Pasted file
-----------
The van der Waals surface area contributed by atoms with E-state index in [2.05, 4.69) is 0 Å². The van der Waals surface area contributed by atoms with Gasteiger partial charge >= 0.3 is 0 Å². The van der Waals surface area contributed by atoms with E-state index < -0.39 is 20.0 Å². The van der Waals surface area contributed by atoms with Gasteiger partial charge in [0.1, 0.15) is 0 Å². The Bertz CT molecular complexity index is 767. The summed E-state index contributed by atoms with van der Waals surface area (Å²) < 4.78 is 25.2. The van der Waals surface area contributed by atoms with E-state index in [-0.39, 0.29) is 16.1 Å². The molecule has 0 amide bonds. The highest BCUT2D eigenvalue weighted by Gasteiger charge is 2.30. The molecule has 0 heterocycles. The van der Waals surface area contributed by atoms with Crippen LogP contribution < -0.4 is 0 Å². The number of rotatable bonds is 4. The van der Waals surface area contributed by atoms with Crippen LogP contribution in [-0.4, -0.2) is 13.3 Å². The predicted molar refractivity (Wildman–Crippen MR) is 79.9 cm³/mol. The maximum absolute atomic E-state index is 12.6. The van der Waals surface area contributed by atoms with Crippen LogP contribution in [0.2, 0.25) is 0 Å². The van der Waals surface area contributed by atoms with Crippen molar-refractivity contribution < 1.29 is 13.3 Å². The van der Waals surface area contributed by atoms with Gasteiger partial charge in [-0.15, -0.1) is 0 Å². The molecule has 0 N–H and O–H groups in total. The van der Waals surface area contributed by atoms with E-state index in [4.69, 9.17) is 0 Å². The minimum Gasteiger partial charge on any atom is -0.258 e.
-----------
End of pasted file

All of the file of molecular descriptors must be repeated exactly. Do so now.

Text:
The van der Waals surface area contributed by atoms with E-state index in [2.05, 4.69) is 0 Å². The van der Waals surface area contributed by atoms with Gasteiger partial charge >= 0.3 is 0 Å². The van der Waals surface area contributed by atoms with E-state index < -0.39 is 20.0 Å². The van der Waals surface area contributed by atoms with Gasteiger partial charge in [0.1, 0.15) is 0 Å². The Bertz CT molecular complexity index is 767. The summed E-state index contributed by atoms with van der Waals surface area (Å²) < 4.78 is 25.2. The van der Waals surface area contributed by atoms with E-state index in [-0.39, 0.29) is 16.1 Å². The molecule has 0 amide bonds. The highest BCUT2D eigenvalue weighted by Gasteiger charge is 2.30. The molecule has 0 heterocycles. The van der Waals surface area contributed by atoms with Crippen LogP contribution < -0.4 is 0 Å². The number of rotatable bonds is 4. The van der Waals surface area contributed by atoms with Crippen LogP contribution in [-0.4, -0.2) is 13.3 Å². The predicted molar refractivity (Wildman–Crippen MR) is 79.9 cm³/mol. The maximum absolute atomic E-state index is 12.6. The van der Waals surface area contributed by atoms with Crippen LogP contribution in [0.2, 0.25) is 0 Å². The van der Waals surface area contributed by atoms with Crippen molar-refractivity contribution < 1.29 is 13.3 Å². The van der Waals surface area contributed by atoms with Gasteiger partial charge in [-0.15, -0.1) is 0 Å². The molecule has 0 N–H and O–H groups in total. The van der Waals surface area contributed by atoms with E-state index in [4.69, 9.17) is 0 Å². The minimum Gasteiger partial charge on any atom is -0.258 e.